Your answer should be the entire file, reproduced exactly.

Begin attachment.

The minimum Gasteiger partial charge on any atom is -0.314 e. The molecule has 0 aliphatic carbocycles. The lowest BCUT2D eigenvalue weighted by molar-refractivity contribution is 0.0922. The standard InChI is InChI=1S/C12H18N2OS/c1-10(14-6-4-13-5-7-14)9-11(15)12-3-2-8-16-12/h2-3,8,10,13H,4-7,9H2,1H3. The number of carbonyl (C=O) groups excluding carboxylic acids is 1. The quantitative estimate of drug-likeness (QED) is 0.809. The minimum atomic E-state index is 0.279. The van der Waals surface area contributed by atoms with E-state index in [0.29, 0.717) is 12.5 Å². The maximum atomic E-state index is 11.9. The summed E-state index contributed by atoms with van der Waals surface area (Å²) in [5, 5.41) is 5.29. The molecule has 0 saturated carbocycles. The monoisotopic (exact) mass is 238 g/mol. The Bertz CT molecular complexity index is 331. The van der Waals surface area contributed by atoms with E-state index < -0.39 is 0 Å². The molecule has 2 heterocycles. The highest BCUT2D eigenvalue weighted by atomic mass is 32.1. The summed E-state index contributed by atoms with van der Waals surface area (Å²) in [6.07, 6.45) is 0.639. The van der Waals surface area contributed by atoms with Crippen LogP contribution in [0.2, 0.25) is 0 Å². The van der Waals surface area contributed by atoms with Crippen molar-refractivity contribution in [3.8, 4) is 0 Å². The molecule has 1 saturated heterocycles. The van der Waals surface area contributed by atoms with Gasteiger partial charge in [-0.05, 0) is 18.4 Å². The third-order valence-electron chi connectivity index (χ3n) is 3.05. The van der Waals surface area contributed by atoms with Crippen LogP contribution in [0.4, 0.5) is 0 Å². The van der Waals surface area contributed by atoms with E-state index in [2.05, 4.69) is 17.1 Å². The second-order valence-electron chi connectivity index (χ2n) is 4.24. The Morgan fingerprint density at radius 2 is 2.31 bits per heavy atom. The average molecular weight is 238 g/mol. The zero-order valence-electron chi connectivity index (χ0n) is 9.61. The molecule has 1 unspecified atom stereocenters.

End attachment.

The minimum Gasteiger partial charge on any atom is -0.314 e. The molecule has 0 aliphatic carbocycles. The lowest BCUT2D eigenvalue weighted by molar-refractivity contribution is 0.0922. The standard InChI is InChI=1S/C12H18N2OS/c1-10(14-6-4-13-5-7-14)9-11(15)12-3-2-8-16-12/h2-3,8,10,13H,4-7,9H2,1H3. The number of carbonyl (C=O) groups excluding carboxylic acids is 1. The quantitative estimate of drug-likeness (QED) is 0.809. The minimum atomic E-state index is 0.279. The van der Waals surface area contributed by atoms with E-state index in [0.29, 0.717) is 12.5 Å². The maximum atomic E-state index is 11.9. The summed E-state index contributed by atoms with van der Waals surface area (Å²) in [5, 5.41) is 5.29. The molecule has 0 saturated carbocycles. The monoisotopic (exact) mass is 238 g/mol. The Bertz CT molecular complexity index is 331. The van der Waals surface area contributed by atoms with E-state index < -0.39 is 0 Å². The molecule has 2 heterocycles. The highest BCUT2D eigenvalue weighted by atomic mass is 32.1. The summed E-state index contributed by atoms with van der Waals surface area (Å²) in [6.07, 6.45) is 0.639. The van der Waals surface area contributed by atoms with Crippen LogP contribution in [0.2, 0.25) is 0 Å². The van der Waals surface area contributed by atoms with Crippen molar-refractivity contribution in [3.8, 4) is 0 Å². The molecule has 1 saturated heterocycles. The van der Waals surface area contributed by atoms with Gasteiger partial charge in [-0.05, 0) is 18.4 Å². The third-order valence-electron chi connectivity index (χ3n) is 3.05. The van der Waals surface area contributed by atoms with Crippen LogP contribution in [0.4, 0.5) is 0 Å². The van der Waals surface area contributed by atoms with E-state index in [2.05, 4.69) is 17.1 Å². The second-order valence-electron chi connectivity index (χ2n) is 4.24. The Morgan fingerprint density at radius 2 is 2.31 bits per heavy atom. The average molecular weight is 238 g/mol. The zero-order valence-electron chi connectivity index (χ0n) is 9.61. The molecule has 1 unspecified atom stereocenters.